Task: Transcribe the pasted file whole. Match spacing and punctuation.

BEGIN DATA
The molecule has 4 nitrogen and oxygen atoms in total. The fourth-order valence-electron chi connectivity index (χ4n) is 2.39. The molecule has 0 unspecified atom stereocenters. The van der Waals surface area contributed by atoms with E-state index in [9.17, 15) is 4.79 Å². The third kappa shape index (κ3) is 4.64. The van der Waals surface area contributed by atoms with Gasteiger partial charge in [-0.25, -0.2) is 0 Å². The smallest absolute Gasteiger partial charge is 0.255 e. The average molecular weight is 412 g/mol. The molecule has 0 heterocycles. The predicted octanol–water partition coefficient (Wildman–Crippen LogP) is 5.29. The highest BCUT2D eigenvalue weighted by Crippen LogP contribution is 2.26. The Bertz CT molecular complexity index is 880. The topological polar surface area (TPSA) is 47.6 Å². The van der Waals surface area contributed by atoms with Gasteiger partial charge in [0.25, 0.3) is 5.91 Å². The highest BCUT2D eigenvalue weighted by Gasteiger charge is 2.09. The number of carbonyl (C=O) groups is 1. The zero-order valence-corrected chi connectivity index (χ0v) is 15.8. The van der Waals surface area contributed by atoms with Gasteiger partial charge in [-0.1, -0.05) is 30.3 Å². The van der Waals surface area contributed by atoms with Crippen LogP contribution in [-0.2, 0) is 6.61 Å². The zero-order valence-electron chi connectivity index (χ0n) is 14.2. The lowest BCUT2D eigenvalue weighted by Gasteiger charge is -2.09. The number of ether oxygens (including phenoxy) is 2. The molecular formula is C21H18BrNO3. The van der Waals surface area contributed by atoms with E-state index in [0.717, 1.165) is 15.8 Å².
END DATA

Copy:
The molecule has 4 nitrogen and oxygen atoms in total. The fourth-order valence-electron chi connectivity index (χ4n) is 2.39. The molecule has 0 unspecified atom stereocenters. The van der Waals surface area contributed by atoms with E-state index in [9.17, 15) is 4.79 Å². The third kappa shape index (κ3) is 4.64. The van der Waals surface area contributed by atoms with Gasteiger partial charge in [-0.25, -0.2) is 0 Å². The smallest absolute Gasteiger partial charge is 0.255 e. The average molecular weight is 412 g/mol. The molecule has 0 heterocycles. The predicted octanol–water partition coefficient (Wildman–Crippen LogP) is 5.29. The highest BCUT2D eigenvalue weighted by Crippen LogP contribution is 2.26. The Bertz CT molecular complexity index is 880. The topological polar surface area (TPSA) is 47.6 Å². The van der Waals surface area contributed by atoms with Gasteiger partial charge in [0.25, 0.3) is 5.91 Å². The highest BCUT2D eigenvalue weighted by Gasteiger charge is 2.09. The number of carbonyl (C=O) groups is 1. The zero-order valence-corrected chi connectivity index (χ0v) is 15.8. The van der Waals surface area contributed by atoms with Gasteiger partial charge in [-0.1, -0.05) is 30.3 Å². The van der Waals surface area contributed by atoms with Crippen LogP contribution in [-0.2, 0) is 6.61 Å². The zero-order valence-electron chi connectivity index (χ0n) is 14.2. The lowest BCUT2D eigenvalue weighted by Gasteiger charge is -2.09. The number of ether oxygens (including phenoxy) is 2. The molecular formula is C21H18BrNO3. The van der Waals surface area contributed by atoms with E-state index in [0.717, 1.165) is 15.8 Å².